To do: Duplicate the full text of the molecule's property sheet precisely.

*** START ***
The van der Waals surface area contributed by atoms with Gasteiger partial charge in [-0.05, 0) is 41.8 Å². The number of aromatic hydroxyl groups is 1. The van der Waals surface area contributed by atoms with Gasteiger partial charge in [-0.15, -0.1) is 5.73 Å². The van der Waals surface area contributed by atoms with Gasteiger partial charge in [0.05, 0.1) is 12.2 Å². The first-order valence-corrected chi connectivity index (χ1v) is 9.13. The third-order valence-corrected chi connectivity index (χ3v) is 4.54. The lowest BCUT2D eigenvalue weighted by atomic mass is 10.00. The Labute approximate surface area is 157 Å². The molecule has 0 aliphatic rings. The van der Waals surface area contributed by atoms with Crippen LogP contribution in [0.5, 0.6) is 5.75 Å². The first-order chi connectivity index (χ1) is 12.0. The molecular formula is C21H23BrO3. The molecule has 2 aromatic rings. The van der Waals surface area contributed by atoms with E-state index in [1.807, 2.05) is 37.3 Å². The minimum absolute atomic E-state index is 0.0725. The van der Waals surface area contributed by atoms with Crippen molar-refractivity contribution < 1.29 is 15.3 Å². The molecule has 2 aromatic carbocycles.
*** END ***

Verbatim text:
The van der Waals surface area contributed by atoms with Gasteiger partial charge in [-0.05, 0) is 41.8 Å². The number of aromatic hydroxyl groups is 1. The van der Waals surface area contributed by atoms with Gasteiger partial charge in [-0.15, -0.1) is 5.73 Å². The van der Waals surface area contributed by atoms with Gasteiger partial charge in [0.05, 0.1) is 12.2 Å². The first-order valence-corrected chi connectivity index (χ1v) is 9.13. The third-order valence-corrected chi connectivity index (χ3v) is 4.54. The lowest BCUT2D eigenvalue weighted by atomic mass is 10.00. The Labute approximate surface area is 157 Å². The molecule has 0 aliphatic rings. The van der Waals surface area contributed by atoms with Crippen LogP contribution in [0.5, 0.6) is 5.75 Å². The first-order chi connectivity index (χ1) is 12.0. The molecular formula is C21H23BrO3. The molecule has 2 aromatic rings. The van der Waals surface area contributed by atoms with E-state index in [1.807, 2.05) is 37.3 Å². The minimum absolute atomic E-state index is 0.0725. The van der Waals surface area contributed by atoms with Crippen molar-refractivity contribution < 1.29 is 15.3 Å². The molecule has 2 aromatic carbocycles.